So far in this series on the toxic leader, we have looked at the self-focused leader and then the narcissistic leader. Now in Part 3 we will review the addictive leader, an all too common example of toxic leadership that is harming workers and damaging organizations.
The addictive leader may or may not be suffering from a personal addiction (i.e. alcohol, drugs), but this leader consistently exhibits traits that are characteristic of an addictive personality; denial of reality, failure to take responsibility for actions, controlling others, dishonesty, manipulation, blaming others and self-centeredness. And, as is often the case, the organization takes on the dysfunctional characteristics of the leaders and this is a recipe for disaster.
An example of this kind of toxic leadership was the company Uber as revealed when it went through its chaotic leadership transition in 2017. This is how one former employee described the culture at Uber at the time.
For years, one former operations person said, the intensity and camaraderie at Uber was fulfilling; the harder he worked, the more quickly he was promoted, and the larger his bonuses were. The culture was brutal but efficient, and high performers were always rewarded; as the company grew, his sense of validation swelled. The experience, he said, was not dissimilar to being an addict. The highs were incredible … but no addiction turns out to be good. (O’Donovan & Anand, 2017, para. 98–99)
This addictive behavior led to a seriously unhealthy organizational culture where employees felt marginalized, depleted and abused. Charges of sexual discrimination led to investigations resulting in changes at the top levels of the organization.
Carol Dweck (2016) shares one of the key problems with this toxic condition. “The minute a leader allows himself to become the primary reality people worry about, rather than reality being the primary reality, you have a recipe for mediocrity, or worse.”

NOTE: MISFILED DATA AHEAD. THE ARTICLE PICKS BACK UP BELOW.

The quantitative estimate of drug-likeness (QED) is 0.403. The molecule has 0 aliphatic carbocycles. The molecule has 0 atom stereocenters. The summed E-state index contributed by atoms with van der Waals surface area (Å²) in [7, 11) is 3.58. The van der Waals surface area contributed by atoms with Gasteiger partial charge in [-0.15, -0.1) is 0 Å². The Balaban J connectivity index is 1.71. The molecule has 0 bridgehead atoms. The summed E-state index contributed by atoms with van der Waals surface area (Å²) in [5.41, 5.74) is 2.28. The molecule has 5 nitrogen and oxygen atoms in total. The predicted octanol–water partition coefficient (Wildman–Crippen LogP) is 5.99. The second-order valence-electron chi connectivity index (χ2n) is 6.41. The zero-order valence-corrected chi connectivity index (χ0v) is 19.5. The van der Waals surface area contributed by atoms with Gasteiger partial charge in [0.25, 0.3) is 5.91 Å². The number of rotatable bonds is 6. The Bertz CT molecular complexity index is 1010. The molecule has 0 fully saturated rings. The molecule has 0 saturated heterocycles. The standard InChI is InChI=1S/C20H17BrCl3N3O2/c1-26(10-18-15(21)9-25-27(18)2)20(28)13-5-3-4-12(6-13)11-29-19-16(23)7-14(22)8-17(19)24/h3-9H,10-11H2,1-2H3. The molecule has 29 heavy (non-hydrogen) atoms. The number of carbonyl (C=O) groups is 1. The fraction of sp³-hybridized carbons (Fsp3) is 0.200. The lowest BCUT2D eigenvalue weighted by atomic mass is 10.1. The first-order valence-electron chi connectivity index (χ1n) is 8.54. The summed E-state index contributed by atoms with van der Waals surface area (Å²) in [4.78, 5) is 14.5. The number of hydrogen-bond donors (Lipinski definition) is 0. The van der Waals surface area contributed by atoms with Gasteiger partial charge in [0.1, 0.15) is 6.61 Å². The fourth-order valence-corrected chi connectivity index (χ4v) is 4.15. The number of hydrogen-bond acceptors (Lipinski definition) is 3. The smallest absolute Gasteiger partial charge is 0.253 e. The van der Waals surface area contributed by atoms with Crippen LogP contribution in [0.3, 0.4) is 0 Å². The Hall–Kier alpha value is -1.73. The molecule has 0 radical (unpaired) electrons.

In contrast, the servant leadership model puts the focus on the followers; the workers. Leaders, of course, will focus on the organization’s goals and outcomes but the servant leader knows that investing in the followers first is the best way toward meeting organizational objectives. Yes, the focus of the servant leader is primarily on the followers and this focus explains the strange name of this approach; servant leadership. The leader exists to empower their followers to create a partnership relationship that allows each person (leader and follower) to fulfill their potential and to work toward the success of the organization.
Addictive leadership or servant leadership? The contrast is clear. Organizations must commit to serious evaluation and assessment in order to determine what is really happening in the organization. Assessments, like the Organizational Leadership Assessment (OLA) are designed to reveal how each person (top leader, manager and worker) are experiencing the organization from their unique perspective. We must be willing to diagnose the problem in order to know how best to address it. Toxic work cultures are tearing organizations apart but there is a solution and it comes through a commitment to evaluating, changing our approach to leading and then creating an “other” oriented culture over a “self” oriented one.
Your fellow servant,
James Laub, Ed.D.
Laub, J.A. (2017). 40 days toward a servant leader mindset. Jupiter, Florida: Servant Leader Performance.
Laub, J.A. (2018) Leveraging the power of servant leadership: Building high performance organizations. Cham, Switzerland: Palgrave MacMillan.